What were the British residents like? How did the city look when you grew up? Tell me again about Gandhi and Nehru’s activism. Do you remember hearing King George’s speeches? What did people think of the five-year plans at the time? How did you feel during the India-Pakistan wars? What were the reactions to the emergency? Tell me what you remember about Aug. 15, 1947.
We’re sitting in chairs in my grandfather’s bedroom, in the same house his father bought 50 years ago, and the same house where my father was born.
It’s my last day in India, the end of a month-long stay, and I pepper my grandfather with history questions for hours about the things we haven’t yet discussed this visit. I have asked him all of the same questions for many years, but I always find it incredible to hear history directly from the source. My grandfather talks about British officers standing on street corners, and he remembers when Gandhi launched the Quit India movement at my grandfather’s high school. He remembers Bombay as a sleepy port town, where he could bike with his friends to the suburbs. He was frightened when air raid sirens went off during the India-Pakistan wars and bitter during Indira Gandhi’s Emergency. He remembers the fireworks on India’s first Independence Day, and the excitement at what lay ahead. He has voted in every election India has ever held.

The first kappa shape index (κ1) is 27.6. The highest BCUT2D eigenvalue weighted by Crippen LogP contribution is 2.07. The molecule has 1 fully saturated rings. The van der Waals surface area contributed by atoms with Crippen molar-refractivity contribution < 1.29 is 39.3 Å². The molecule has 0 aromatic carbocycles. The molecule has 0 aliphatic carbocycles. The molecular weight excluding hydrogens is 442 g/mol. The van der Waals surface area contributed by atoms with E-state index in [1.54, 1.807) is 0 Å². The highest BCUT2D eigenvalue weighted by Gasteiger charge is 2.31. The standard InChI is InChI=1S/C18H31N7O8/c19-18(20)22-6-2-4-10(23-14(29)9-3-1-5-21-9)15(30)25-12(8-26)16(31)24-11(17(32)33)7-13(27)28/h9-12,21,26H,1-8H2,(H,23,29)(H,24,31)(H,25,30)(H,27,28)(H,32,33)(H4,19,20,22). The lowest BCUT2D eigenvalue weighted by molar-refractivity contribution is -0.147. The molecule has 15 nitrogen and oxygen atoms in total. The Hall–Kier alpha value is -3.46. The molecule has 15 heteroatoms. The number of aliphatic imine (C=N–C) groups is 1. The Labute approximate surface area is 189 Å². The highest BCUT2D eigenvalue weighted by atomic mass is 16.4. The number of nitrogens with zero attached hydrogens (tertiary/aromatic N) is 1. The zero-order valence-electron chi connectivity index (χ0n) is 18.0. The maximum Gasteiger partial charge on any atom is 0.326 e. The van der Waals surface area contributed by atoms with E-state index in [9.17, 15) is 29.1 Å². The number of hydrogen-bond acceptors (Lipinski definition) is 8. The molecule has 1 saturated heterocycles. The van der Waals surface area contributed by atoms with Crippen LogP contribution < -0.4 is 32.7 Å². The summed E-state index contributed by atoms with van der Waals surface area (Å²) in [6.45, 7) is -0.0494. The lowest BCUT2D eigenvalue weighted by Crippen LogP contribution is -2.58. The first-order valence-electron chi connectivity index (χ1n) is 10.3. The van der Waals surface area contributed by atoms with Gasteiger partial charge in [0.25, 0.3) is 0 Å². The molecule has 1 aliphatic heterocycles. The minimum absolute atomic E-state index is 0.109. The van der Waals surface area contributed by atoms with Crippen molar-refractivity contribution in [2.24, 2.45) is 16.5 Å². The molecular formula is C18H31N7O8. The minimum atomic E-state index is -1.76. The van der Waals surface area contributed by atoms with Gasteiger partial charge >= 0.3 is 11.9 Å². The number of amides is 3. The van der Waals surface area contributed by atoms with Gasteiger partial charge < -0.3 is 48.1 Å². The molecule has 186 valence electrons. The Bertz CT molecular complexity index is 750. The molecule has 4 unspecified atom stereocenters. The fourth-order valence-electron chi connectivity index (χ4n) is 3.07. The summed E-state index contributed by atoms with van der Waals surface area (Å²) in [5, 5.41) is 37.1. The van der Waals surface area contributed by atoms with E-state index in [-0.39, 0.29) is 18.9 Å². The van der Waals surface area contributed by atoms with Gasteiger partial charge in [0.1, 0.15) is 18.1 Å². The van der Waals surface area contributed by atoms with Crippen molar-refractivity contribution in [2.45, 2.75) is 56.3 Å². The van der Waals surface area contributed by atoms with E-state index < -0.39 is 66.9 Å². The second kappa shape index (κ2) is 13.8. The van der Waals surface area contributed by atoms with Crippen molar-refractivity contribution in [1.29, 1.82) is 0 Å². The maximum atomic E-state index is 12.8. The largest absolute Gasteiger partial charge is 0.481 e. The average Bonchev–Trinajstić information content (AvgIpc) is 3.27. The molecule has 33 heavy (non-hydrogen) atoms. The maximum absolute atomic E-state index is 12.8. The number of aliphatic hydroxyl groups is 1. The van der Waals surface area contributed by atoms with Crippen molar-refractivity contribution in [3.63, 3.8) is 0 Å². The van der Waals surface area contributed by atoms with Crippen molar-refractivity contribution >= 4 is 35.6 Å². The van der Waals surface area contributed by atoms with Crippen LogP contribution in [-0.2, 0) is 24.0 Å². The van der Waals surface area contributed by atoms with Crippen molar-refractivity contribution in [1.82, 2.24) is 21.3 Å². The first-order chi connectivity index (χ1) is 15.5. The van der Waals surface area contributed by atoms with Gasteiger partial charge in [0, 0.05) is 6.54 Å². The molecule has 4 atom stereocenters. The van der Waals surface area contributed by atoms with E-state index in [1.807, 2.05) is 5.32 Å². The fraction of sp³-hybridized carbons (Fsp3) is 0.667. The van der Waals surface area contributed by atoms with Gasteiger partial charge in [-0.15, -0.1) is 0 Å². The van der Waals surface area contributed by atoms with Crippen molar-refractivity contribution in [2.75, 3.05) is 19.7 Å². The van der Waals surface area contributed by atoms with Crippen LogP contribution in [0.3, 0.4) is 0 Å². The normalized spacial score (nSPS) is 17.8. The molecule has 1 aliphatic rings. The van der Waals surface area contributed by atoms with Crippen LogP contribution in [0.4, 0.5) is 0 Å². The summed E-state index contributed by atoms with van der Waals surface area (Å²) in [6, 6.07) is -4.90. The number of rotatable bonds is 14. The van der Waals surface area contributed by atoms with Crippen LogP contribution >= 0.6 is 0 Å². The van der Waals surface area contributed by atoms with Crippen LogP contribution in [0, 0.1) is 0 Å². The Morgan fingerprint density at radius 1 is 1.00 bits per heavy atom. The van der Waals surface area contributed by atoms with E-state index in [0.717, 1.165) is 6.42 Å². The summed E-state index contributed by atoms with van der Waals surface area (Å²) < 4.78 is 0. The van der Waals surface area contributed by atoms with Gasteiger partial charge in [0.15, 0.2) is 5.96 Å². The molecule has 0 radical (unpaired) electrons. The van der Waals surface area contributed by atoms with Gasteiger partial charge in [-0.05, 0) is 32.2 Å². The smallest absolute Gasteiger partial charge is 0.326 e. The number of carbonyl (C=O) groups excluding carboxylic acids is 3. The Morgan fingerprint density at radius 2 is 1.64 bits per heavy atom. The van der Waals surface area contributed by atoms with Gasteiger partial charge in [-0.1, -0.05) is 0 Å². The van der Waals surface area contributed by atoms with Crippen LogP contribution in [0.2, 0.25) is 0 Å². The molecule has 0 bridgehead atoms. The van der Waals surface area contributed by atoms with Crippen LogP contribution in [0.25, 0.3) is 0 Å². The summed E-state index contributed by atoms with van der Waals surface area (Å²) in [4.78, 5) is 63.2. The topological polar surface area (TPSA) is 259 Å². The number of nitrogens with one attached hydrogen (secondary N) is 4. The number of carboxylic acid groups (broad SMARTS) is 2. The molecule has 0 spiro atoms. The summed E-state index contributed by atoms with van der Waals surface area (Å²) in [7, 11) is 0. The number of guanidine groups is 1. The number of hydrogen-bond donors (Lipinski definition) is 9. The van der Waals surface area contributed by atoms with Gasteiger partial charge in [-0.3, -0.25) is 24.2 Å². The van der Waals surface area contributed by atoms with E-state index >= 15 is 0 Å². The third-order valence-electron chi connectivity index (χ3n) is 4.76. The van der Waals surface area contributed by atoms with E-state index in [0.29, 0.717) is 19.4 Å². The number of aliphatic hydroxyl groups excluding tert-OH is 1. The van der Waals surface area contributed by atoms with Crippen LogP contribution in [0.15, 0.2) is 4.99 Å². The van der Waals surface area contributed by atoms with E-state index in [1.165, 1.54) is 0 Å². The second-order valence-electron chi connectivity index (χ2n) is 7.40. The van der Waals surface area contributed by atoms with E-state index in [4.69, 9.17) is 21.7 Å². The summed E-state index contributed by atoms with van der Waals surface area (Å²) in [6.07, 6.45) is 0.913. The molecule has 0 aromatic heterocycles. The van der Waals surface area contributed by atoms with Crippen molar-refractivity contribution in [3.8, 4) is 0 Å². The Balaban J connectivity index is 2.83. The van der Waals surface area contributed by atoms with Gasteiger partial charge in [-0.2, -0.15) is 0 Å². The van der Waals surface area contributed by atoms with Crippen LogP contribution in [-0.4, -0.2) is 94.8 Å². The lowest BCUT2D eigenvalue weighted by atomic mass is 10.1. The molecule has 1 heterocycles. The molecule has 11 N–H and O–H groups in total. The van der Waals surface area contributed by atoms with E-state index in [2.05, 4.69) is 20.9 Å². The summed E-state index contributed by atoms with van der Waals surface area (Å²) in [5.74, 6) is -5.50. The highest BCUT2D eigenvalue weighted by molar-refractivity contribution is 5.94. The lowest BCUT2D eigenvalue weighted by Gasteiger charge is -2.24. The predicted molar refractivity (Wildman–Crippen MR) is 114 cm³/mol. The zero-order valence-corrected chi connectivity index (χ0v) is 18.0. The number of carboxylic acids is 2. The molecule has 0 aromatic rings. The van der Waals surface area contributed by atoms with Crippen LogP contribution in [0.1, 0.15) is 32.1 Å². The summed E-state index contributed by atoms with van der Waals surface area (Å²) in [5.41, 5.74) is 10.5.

We talk about it for a while, but to be honest, my grandfather is not all that interested in talking about the past. I’m always swept away by the fact that my grandfather has lived through so much history, and that his life is practically a Salman Rushdie novel; but my grandfather reads seven newspapers a day, and he wants to talk about current events. We talk about corruption scandals and the economy. He has strong opinions on who should be the next prime minister, and is excited for upcoming cricket matches. He, at 80, and like India, is looking forward. I’m the only one looking backwards.